Handling Oban insert errors when database resources are stretched

Does Oban offer support for recovering jobs that fail to get inserted when using Oban.insert or Oban.insert_all?

For example, say I have a list of ten thousand items which I am inserting in chunks of 1000 (to be faster and use less db connections), as soon as the first chunk is inserted Oban will start processing those jobs. Each of these jobs needs to make a database request, so at this point all of my db connections (say I have 100 in the pool) are in use. This means my next insert_all is going to be put in a queue waiting for a db connection. In the case where the request for a connection times out the insert_all will error and the chunk of jobs will never get inserted.

Our current background processing library (faktory_worker) handles this for us by making the pushing (inserting in Oban) of the job asynchronous and retrying the push when something goes wrong. In the example above, this would also allow the caller to continue processing the chunks ensuring none of the jobs are lost.

From what I can tell, it’s expected that the error handling for this case is left to the caller. If so, I would be interested if there any approaches anyone else has taken to handle this?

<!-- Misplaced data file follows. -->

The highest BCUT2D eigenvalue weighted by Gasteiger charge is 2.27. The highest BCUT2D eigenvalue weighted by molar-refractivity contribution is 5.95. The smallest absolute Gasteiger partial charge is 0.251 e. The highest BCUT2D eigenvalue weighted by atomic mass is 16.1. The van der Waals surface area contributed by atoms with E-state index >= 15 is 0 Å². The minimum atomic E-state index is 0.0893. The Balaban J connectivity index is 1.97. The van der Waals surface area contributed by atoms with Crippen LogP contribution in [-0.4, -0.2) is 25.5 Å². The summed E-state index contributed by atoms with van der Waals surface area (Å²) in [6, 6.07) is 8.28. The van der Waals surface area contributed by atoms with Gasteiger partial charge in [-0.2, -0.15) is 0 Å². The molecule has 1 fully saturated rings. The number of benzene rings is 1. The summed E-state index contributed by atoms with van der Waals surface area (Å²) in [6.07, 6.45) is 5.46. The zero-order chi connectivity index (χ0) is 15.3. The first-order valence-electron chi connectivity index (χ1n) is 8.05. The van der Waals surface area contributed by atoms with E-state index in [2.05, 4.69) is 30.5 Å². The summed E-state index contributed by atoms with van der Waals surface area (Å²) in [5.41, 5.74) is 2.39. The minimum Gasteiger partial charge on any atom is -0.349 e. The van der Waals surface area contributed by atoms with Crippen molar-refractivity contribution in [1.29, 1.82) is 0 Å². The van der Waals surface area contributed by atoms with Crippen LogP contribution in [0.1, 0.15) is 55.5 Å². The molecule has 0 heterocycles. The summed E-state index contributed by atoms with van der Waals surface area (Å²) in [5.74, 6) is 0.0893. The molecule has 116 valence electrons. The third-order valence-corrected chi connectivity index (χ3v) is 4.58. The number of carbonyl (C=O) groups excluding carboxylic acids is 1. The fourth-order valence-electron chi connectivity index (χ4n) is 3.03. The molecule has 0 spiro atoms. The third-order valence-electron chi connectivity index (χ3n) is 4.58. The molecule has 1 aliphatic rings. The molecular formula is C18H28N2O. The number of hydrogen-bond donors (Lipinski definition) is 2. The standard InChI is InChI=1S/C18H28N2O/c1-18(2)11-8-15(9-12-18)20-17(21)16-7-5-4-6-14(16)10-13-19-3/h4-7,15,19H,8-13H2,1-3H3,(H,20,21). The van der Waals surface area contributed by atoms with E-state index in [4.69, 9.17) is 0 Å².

No, there isn’t Sidekiq Pro style “reliable push” in Oban. Typically you’ll insert jobs in a transaction, often with other related records, and you want to keep those transactional guarantees.

Assuming that you’re inserting and processing jobs on the same node, that is possible. For that particular situation, I suggest reducing your concurrency or scheduling jobs a few seconds in the future. By the time the jobs are ready to execute your batch inserts are finished.

I consider async job insertion to be an anti-feature. It’s impossible to prevent a node from shutting down, which means you have no guarantee that your jobs are ever inserted. Two principal goals of Oban are reliability and observability. With synchronous inserts you know with certainty that a job made it into the database, and you can easily observe that it is in there.


Thanks for the detailed breakdown.

I think I was approaching it with the incorrect mindset and trying to use Oban like a service (how we do with Faktory) and not seeing it as just interacting with the DB.

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